June 3, 2014
By John Kay
The mortgage market in Carney country is enviably dull – as is the broader financial system
Tim Geithner’s memoir, published last month, tells us of his life as a firefighter: constantly on call to extinguish a fresh blaze. His baptism of fire, as it were, was in the Mexican financial crisis of 1994: he gained more firefighting experience when called out to Thailand – followed in short order by South Korea then Russia. There was a period of recuperation until the mother and father of all conflagrations broke out close to his fire station. From his experience of these blazes, he warns us to keep a close eye out for any signs of flames and to apply overwhelming jets of water at every opportunity.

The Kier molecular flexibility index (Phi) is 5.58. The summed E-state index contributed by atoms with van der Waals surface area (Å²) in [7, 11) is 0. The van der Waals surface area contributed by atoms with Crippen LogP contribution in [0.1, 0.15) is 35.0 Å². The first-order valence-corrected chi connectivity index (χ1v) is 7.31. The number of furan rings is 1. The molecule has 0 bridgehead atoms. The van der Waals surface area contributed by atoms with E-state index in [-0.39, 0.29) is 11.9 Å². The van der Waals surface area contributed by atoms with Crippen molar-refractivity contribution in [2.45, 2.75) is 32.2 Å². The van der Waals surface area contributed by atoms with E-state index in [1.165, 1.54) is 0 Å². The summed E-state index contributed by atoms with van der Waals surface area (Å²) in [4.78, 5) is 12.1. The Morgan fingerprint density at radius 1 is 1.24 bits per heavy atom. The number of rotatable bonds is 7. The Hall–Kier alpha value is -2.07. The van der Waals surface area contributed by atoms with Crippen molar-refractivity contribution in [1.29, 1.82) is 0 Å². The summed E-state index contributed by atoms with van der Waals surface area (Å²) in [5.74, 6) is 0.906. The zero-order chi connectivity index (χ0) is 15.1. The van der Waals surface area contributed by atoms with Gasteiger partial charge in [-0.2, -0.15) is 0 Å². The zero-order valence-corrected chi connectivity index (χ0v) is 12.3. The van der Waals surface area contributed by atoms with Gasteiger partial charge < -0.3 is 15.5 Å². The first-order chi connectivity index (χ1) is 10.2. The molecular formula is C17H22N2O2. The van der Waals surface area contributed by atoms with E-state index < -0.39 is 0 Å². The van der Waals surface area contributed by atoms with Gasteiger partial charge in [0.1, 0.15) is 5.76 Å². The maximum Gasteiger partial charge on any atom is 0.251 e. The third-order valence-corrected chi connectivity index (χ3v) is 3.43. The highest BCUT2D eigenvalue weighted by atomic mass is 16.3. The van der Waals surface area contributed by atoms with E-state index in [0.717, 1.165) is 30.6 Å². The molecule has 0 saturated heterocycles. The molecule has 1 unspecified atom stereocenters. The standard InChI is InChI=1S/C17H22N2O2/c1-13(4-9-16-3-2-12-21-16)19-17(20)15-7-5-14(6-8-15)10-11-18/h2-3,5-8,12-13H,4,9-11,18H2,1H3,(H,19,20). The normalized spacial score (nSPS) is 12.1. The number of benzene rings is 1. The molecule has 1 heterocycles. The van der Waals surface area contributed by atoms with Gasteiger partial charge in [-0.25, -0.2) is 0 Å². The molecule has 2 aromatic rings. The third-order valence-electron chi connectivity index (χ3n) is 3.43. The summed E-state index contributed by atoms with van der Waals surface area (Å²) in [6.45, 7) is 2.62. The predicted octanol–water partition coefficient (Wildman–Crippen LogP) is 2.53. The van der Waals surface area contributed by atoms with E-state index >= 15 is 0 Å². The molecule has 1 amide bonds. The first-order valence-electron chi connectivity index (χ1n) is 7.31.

But there are many things wrong with this analogy. The fires in question are not natural phenomena, like hurricanes and earthquakes. They are the product of human agency – even more so than bush fires. And, although Mr Geithner has noticed that wherever he goes the same group of arsonists has been there ahead of him, he has nothing but disdain for “old testament moralists” who think it might be better to let some buildings and their occupants burn.
In addition, the stuff used to douse the fires is not cold water but a stream of liberal credit – precisely what set the blaze alight in the first place. Better, perhaps, to limit access to matches and petrol, and to construct firebreaks. Perhaps the problem is one for the police as well as the fire service. Handcuffs might be as useful as the fire hose.
A different account of the origins of financial crises is to be found in a recent book by Charles Calomiris and Stephen Haber. They begin with an obvious question, which Mr Geithner has not thought to ask. Why are financial crises common in the US, and even more so in its southern neighbour, Mexico, but almost unknown in Canada? . . .
» See full article in the Financial Times.